I've recently been quoting something I asked an identitarian a few years back:
For years, I wrestled with whether Malcolm X was right when he said you can't have capitalism without racism. Clearly, liberals and conservatives are working desperately to create capitalism without racism. But I've finally come to see that Malcolm X was right: if you don't redistribute wealth, the distribution of wealth will be racially disproportionate. If you do redistribute wealth, capitalism ends. It's a Catch-22 that anti-racists ignore. Do you have an answer?I've never met an identitarian who did. The best of them are beginning to admit that social inequality and economic inequality might be more than "intersectional", that perhaps there's something to the argument that economic inferiors will always be social inferiors no matter how politely their bosses treat them, and are joining me on the Basic Income bandwagon.
But, much as I love Basic Income, it does not solve the Anti-racism Catch-22: Basic Income does nothing about racial disproportionality at the top of the economic pyramid. It only raises the base of the pyramid so the poorest people of all hues will suffer less while they work to make their lives better.
Now, you may argue that Basic Income will help bring about a true meritocracy in which the capable rise and the incompetent fall. But that's never been the case under feudalism or capitalism: great wealth creates its own buffers, and incompetent rich people usually get competent managers for their money. Do a little googling about class mobility in the US, and you should be appalled. So here're my new questions for identitarians:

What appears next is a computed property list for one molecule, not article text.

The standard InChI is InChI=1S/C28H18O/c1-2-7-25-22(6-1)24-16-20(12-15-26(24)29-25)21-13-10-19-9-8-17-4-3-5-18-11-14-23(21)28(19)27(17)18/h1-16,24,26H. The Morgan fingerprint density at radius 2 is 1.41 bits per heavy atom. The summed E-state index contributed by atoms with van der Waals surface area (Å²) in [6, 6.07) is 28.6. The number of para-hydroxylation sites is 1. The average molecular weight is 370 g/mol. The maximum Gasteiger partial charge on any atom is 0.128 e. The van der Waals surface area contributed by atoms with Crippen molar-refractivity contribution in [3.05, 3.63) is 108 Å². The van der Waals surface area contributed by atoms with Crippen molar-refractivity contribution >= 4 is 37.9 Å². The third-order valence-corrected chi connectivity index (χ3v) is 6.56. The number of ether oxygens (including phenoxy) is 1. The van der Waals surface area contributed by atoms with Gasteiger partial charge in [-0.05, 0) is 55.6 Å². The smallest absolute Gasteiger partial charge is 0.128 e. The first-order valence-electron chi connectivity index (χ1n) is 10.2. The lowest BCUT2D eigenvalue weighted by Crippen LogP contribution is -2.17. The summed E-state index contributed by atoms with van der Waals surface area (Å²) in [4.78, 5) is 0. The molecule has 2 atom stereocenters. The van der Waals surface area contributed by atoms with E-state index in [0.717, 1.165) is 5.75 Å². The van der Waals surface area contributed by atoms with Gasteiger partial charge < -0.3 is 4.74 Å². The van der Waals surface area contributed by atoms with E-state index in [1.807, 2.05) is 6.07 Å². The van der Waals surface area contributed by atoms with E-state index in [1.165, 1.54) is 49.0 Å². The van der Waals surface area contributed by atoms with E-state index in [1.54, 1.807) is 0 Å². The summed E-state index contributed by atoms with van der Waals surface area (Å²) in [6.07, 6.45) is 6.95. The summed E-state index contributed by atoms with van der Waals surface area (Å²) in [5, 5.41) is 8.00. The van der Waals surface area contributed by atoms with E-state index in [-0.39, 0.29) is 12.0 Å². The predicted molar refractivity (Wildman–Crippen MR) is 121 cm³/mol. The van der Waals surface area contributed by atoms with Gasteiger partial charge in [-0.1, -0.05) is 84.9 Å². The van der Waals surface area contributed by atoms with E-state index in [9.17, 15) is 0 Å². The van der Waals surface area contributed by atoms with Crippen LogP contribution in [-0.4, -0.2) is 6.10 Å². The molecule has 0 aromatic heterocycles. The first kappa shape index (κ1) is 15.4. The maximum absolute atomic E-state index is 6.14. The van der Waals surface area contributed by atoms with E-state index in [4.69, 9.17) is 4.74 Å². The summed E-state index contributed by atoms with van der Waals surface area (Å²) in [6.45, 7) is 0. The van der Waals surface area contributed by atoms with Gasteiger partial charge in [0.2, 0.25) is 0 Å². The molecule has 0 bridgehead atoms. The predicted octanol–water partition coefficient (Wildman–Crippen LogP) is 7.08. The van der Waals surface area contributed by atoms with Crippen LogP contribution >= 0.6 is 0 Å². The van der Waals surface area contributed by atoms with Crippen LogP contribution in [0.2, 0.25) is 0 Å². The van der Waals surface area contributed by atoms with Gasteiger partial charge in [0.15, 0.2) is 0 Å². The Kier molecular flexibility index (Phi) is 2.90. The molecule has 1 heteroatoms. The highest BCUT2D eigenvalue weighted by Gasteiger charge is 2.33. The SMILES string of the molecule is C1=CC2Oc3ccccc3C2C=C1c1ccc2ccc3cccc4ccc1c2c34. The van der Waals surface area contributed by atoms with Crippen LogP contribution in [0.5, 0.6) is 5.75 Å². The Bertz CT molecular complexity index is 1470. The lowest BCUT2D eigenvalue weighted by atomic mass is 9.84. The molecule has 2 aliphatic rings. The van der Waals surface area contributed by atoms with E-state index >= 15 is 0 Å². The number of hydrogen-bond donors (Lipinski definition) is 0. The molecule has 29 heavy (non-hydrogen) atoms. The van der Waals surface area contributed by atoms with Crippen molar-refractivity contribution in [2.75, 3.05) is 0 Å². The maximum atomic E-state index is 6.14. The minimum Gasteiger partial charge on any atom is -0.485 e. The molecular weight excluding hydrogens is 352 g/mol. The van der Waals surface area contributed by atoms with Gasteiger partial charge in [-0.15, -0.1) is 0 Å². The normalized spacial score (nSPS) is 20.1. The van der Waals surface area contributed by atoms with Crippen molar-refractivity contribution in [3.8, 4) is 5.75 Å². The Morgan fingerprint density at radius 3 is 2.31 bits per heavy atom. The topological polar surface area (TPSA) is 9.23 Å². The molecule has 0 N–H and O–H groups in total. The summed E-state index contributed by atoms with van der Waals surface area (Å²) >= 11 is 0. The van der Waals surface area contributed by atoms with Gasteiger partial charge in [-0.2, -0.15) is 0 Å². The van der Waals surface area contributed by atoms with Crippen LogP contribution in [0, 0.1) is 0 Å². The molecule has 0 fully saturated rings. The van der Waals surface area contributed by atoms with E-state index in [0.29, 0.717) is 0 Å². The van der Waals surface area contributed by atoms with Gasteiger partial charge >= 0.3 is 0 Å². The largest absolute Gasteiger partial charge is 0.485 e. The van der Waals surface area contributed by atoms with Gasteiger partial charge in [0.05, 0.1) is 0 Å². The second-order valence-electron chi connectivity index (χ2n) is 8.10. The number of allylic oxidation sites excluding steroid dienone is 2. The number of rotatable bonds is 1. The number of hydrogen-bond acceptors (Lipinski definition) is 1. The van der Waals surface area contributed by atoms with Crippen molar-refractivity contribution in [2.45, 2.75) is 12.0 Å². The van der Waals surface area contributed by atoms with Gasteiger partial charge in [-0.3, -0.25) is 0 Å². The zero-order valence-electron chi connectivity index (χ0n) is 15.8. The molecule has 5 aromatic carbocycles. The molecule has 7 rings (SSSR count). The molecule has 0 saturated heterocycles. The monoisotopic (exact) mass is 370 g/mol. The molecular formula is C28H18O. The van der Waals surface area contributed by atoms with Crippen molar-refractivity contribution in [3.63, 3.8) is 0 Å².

1. Do you care that your approach will keep black and Hispanic Americans disproportionately poor?
2. If you believe your approach will someday result in black and Hispanic Americans being the economic equals of the ethnic groups in America that currently have a disproportionate share of the wealth, how many generations do you think it will take for that to happen?
I support Basic Income for the same reasons I support Social Security and Medicare: it ends economic desperation. But ending economic desperation is only the first step toward making everyone equal.
ETA: I originally wrote "people of color" in questions #1 and #2. I changed that because Asian Americans are people of color, most Hindu Americans are people of color, and some people insist with no regard to history that Jews are not white. All three groups are richer than ethnically Christian white Americans.
ETA 2: I tweaked the title and the first question to make them less confrontational. Because I really would like someone to try to answer how you can preserve capitalism and achieve racial equality.
ETA 3: Useful links from the comments:
'The Great Gatsby Curve': Why It's So Hard for the Poor to Get Ahead - The Atlantic
One-Third Of Americans Are In Or Near Poverty | Demos
80 percent of U.S. adults face near-poverty, unemployment, survey finds - CBS News